Soon after Harriet entered her teens she suffered a misfortune that embarrassed her all the rest of her life. She had been hired out as a field hand. It was the fall of the year and the slaves were busy at such tasks as husking corn and cleaning up wheat. One of them ran away. He was found. The overseer swore that he should be whipped and called on Harriet and some others that happened to be near to help tie him. She refused, and as the slave made his escape she placed herself in a door to help to stop pursuit of him. The overseer caught up a two-pound weight and threw it at the fugitive; but it missed its mark and struck Harriet a blow on the head that was almost fatal. Her skull was broken and from this resulted a pressure on her brain which all her life left her subject to fits of somnolency.

Sometimes these would come upon her in the midst of a conversation or any task at which she might be engaged; then after a while the spell would pass and she could go on as before.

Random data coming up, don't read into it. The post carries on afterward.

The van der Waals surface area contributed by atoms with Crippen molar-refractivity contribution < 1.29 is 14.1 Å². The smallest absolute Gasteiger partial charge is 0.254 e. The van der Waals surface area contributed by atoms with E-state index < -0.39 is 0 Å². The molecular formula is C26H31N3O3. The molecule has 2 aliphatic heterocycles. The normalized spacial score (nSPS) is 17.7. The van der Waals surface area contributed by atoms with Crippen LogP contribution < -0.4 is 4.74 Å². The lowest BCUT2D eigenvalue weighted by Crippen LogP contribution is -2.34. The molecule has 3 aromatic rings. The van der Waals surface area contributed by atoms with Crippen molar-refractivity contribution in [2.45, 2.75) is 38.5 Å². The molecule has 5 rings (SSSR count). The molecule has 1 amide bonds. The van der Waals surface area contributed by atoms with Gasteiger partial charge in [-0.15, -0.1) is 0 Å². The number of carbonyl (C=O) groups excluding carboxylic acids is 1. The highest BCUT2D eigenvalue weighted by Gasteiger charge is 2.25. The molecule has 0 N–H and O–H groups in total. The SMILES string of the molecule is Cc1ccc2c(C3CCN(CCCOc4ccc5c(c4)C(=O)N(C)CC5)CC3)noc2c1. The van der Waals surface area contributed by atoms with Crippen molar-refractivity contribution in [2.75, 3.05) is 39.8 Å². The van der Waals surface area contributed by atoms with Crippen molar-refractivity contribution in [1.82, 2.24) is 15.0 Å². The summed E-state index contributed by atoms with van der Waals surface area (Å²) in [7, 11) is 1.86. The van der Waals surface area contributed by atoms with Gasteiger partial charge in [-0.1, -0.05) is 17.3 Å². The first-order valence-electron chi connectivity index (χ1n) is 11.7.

After Harriet recovered sufficiently from her blow she lived for five or six years in the home of one John Stewart, working at first in the house but afterwards hiring her time. She performed the most arduous labor in order to get the fifty or sixty dollars ordinarily exacted of a woman in her situation. She drove oxen, plowed, cut wood, and did many other such things. With her firm belief in Providence, in her later years she referred to this work as a blessing in disguise as it gave her the firm constitution necessary for the trials and hardships that were before her. Sometimes she worked for her father, who was a timber inspector and superintended the cutting and hauling of large quantities of timber for the Baltimore ship-yards. Her regular task in this employment was the cutting of half a cord of wood a day.